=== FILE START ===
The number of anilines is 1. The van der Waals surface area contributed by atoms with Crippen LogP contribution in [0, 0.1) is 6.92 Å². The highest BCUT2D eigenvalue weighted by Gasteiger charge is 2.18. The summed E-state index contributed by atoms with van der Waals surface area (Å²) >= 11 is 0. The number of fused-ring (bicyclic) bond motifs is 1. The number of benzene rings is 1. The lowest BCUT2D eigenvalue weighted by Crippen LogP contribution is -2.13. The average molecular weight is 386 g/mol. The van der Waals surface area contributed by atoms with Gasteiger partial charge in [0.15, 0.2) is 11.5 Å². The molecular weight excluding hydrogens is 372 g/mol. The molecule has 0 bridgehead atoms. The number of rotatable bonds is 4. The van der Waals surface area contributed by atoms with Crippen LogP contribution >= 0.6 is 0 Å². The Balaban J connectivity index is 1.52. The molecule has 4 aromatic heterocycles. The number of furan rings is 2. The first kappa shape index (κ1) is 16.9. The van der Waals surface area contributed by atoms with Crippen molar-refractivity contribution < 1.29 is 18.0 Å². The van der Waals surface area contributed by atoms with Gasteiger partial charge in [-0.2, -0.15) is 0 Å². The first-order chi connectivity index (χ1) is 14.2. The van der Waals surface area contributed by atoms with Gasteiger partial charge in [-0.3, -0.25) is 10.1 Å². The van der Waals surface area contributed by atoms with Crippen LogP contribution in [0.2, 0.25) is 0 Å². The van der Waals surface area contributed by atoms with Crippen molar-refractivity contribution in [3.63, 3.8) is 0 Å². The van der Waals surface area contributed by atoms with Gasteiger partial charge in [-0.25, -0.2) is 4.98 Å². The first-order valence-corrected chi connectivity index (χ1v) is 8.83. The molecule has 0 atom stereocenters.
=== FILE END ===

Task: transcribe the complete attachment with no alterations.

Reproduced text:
The number of anilines is 1. The van der Waals surface area contributed by atoms with Crippen LogP contribution in [0, 0.1) is 6.92 Å². The highest BCUT2D eigenvalue weighted by Gasteiger charge is 2.18. The summed E-state index contributed by atoms with van der Waals surface area (Å²) >= 11 is 0. The number of fused-ring (bicyclic) bond motifs is 1. The number of benzene rings is 1. The lowest BCUT2D eigenvalue weighted by Crippen LogP contribution is -2.13. The average molecular weight is 386 g/mol. The van der Waals surface area contributed by atoms with Gasteiger partial charge in [0.15, 0.2) is 11.5 Å². The molecular weight excluding hydrogens is 372 g/mol. The molecule has 0 bridgehead atoms. The number of rotatable bonds is 4. The van der Waals surface area contributed by atoms with Crippen LogP contribution >= 0.6 is 0 Å². The Balaban J connectivity index is 1.52. The molecule has 4 aromatic heterocycles. The number of furan rings is 2. The first kappa shape index (κ1) is 16.9. The van der Waals surface area contributed by atoms with Crippen molar-refractivity contribution < 1.29 is 18.0 Å². The van der Waals surface area contributed by atoms with Gasteiger partial charge in [-0.2, -0.15) is 0 Å². The first-order chi connectivity index (χ1) is 14.2. The van der Waals surface area contributed by atoms with Gasteiger partial charge in [-0.3, -0.25) is 10.1 Å². The van der Waals surface area contributed by atoms with Crippen LogP contribution in [0.2, 0.25) is 0 Å². The van der Waals surface area contributed by atoms with Crippen molar-refractivity contribution in [3.63, 3.8) is 0 Å². The van der Waals surface area contributed by atoms with Gasteiger partial charge in [-0.25, -0.2) is 4.98 Å². The first-order valence-corrected chi connectivity index (χ1v) is 8.83. The molecule has 0 atom stereocenters.